Extract from ABC News
Photo: John Riddett first learned morse code as a trainee postal clerk in 1953. (ABC Radio Melbourne: Simon Leo Brown)
As a teenage postal clerk in the 1950s, John Riddett would speak in morse code with his workmates.They would use the code, which translates the alphabet into a series of "dits" and "dahs", to hold private conversations in public places.
"We'd be on a train and see an attractive lady, we'd go 'da da dit, da da...'."Mr Riddett learned morse code in 1953 at a training school run by the postmaster-general's department (PMG).
But with most Australian homes by then having a telephone, morse code was on the way out and the school held its last classes in the code the following year.
Mr Riddett estimates there are only around 20 PMG-trained telegraphers still alive.
"We are actually running out of telegraphers and postal clerks," he said.
Bringing morse to a new generationThese days Mr Riddett uses his spare time to demonstrate morse code telegraphy at the Telstra Museum in Hawthorn, Melbourne.
He said children watching the demonstrations couldn't accept that he was sending a message using the simple code, instead believing he's sending hand signals or written messages to the receiver.
"They look behind the screens, they look under the table, they're looking around to find out how we're signalling it," he said.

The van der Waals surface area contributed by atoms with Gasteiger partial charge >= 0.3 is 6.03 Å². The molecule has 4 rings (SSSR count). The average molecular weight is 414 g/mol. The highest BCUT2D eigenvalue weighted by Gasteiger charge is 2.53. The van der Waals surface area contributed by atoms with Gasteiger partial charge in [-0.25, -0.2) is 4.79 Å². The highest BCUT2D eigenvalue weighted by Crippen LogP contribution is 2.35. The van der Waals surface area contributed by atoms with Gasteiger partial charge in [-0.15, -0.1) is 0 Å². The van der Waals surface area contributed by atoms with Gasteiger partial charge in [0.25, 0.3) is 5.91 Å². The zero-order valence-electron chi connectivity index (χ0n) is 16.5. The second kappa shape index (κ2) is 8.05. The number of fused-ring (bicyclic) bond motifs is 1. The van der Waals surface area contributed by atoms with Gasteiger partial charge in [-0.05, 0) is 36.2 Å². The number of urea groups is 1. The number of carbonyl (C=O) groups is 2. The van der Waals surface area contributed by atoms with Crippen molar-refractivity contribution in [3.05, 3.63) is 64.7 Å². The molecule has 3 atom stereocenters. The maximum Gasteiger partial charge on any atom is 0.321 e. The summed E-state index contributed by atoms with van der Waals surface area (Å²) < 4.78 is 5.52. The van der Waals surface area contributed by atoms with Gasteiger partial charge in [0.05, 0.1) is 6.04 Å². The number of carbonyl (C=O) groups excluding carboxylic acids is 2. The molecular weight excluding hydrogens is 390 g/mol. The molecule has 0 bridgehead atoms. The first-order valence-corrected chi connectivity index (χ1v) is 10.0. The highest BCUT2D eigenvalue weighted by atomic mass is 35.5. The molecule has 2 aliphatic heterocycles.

Photo: This year's meeting of telegraphers in Alice Springs may be one of the last, John Riddett says. (Supplied)
In April Mr Riddett travelled to Alice Springs for a "10-day get together", where former PMG workers from around Australia demonstrated morse to tourists visiting the Old Post Office and Telegraph Station.
"We've been going there now for 24 years and it's a regular annual thing," he said.
However, this year only Mr Riddett and two other morsecodians, as they are known, made the event.
"As I say we're getting a little bit short, we're getting a bit thin on the ground these days, and we feel that this one I've just finished might be one of the last," he said."Which is a bit of a shame, but I guess that's how it is."
Armed forces still using morse in case of warSending a telegram in the early 1950s took at least four people.
Mr Riddett would receive the message from a customer at the Moorabbin Post Office, then take it to the telegraphy room where he used Morse code to send it to a telegrapher at the Melbourne GPO.
That telegrapher would then retransmit the message to staff at the nearest post office to the recipient which would then give it to a telegraph messenger to deliver it by bicycle.
While morse hasn't been used to send telegrams over for more than 50 years, communications personnel in the Defence Force are still trained in the code to this day.
"They've come to the conclusion that if there was another war the first thing that would be knocked out would be the satellites," Mr Riddett said.
"As a consequence they'd have to resort back to some other means, and we'll go back to morse code."